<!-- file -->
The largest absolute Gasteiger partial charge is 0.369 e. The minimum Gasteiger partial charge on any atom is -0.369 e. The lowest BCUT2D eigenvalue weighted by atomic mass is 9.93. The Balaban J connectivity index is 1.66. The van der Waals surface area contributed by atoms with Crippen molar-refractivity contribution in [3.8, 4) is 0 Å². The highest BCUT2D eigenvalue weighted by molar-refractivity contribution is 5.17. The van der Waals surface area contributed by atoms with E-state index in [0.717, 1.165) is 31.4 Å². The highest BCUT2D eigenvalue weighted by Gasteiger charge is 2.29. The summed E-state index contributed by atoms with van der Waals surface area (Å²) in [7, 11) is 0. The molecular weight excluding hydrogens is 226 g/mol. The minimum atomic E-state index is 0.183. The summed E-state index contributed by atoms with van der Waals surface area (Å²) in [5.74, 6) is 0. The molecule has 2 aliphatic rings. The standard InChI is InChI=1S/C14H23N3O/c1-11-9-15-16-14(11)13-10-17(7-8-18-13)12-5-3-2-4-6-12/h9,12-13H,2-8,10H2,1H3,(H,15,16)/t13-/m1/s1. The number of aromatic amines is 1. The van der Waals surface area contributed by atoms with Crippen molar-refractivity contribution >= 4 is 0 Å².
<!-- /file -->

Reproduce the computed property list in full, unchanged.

The largest absolute Gasteiger partial charge is 0.369 e. The minimum Gasteiger partial charge on any atom is -0.369 e. The lowest BCUT2D eigenvalue weighted by atomic mass is 9.93. The Balaban J connectivity index is 1.66. The van der Waals surface area contributed by atoms with Crippen molar-refractivity contribution in [3.8, 4) is 0 Å². The highest BCUT2D eigenvalue weighted by molar-refractivity contribution is 5.17. The van der Waals surface area contributed by atoms with E-state index in [0.717, 1.165) is 31.4 Å². The highest BCUT2D eigenvalue weighted by Gasteiger charge is 2.29. The summed E-state index contributed by atoms with van der Waals surface area (Å²) in [7, 11) is 0. The molecular weight excluding hydrogens is 226 g/mol. The minimum atomic E-state index is 0.183. The summed E-state index contributed by atoms with van der Waals surface area (Å²) in [5.74, 6) is 0. The molecule has 2 aliphatic rings. The standard InChI is InChI=1S/C14H23N3O/c1-11-9-15-16-14(11)13-10-17(7-8-18-13)12-5-3-2-4-6-12/h9,12-13H,2-8,10H2,1H3,(H,15,16)/t13-/m1/s1. The number of aromatic amines is 1. The van der Waals surface area contributed by atoms with Crippen molar-refractivity contribution >= 4 is 0 Å².